A lot has changed since John F. Kennedy put Eleanor Roosevelt at the head of the very first Commission on the Status of Women. According to Anthropologist Margaret Mead, who co-edited the final report of that organization, "the climate of opinion is turning against the idea that homemaking is the only form of feminine achievement."
But that was more than 40 years ago; since then, we’ve encountered the sexual revolution, the second wave of feminism, self-made female billionaires—even mannies.
And in a study to be released tomorrow, Kennedy’s niece, Maria Shriver—who worked in conjunction with the Center for American Progress—will release “The Shriver Report: A Woman’s Nation Changes Everything.” The 400-page report, according to an essay on the Women’s Media Center by feminist icon Gloria Steinem, “includes a national poll of changing attitudes among women and men, and two dozen essays from experts on various aspects of women’s status, including Billie Jean King, Oprah and others who have lived it.”
Steinem went on to explain the study’s place within the larger discussion of women in the workplace and a “50/50 split.”
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“At a minimum, it should end forever the debate about women’s place in the labor force; women are the labor force. It also goes into such deeper places as the racial and economic disparities in women’s health and the invisible and essential jobs done by immigrant women. It also exposes the frequent truth that women are better educated than men yet it doesn’t afford them equal advancement, and critiques the media for portraying women as far more successful than they really are, thus creating the myth that no more progress is needed.”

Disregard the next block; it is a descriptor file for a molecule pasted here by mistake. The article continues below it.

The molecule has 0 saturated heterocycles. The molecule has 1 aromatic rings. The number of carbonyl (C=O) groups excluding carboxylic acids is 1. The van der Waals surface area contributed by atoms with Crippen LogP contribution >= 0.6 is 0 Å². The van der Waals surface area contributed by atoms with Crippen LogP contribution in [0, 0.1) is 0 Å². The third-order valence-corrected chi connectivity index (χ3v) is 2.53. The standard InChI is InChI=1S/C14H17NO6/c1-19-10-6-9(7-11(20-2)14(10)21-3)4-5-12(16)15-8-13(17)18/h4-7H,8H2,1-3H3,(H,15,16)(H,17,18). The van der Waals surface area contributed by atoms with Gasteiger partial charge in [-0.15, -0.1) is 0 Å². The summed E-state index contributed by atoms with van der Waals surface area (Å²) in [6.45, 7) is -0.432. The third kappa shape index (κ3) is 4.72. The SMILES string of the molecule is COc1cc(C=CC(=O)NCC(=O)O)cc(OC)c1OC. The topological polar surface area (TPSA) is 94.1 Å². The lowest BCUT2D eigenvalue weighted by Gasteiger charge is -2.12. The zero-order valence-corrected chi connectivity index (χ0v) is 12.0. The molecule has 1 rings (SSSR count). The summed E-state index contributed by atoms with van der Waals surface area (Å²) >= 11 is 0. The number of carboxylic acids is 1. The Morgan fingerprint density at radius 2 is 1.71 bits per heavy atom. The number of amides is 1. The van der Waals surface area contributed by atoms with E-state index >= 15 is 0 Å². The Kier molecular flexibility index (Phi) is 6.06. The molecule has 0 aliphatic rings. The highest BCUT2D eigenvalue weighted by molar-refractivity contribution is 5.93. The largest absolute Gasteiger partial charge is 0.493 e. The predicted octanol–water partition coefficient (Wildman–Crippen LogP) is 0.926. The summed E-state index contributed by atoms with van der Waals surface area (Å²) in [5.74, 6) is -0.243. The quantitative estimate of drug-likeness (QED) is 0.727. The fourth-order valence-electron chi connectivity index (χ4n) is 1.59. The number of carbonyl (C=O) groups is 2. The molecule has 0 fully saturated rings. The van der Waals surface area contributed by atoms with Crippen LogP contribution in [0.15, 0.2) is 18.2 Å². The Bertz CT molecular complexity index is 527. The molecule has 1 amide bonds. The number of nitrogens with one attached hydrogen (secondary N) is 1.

In an article on TIME magazine’s website, Shriver explained how this study related back to her own family—specifically, her mother Eunice Kennedy.
“I know for sure that if she were alive today, she’d say of this report, ‘It’s about time!’ In articles published after her death, so many people were quoted as saying, ‘If only Eunice had been a man, she could have been President!’ ‘If only.’ My mother learned from that. Her message to women was ‘Don’t let society tame you or contain you." Today she could run for President. And I believe she would win.”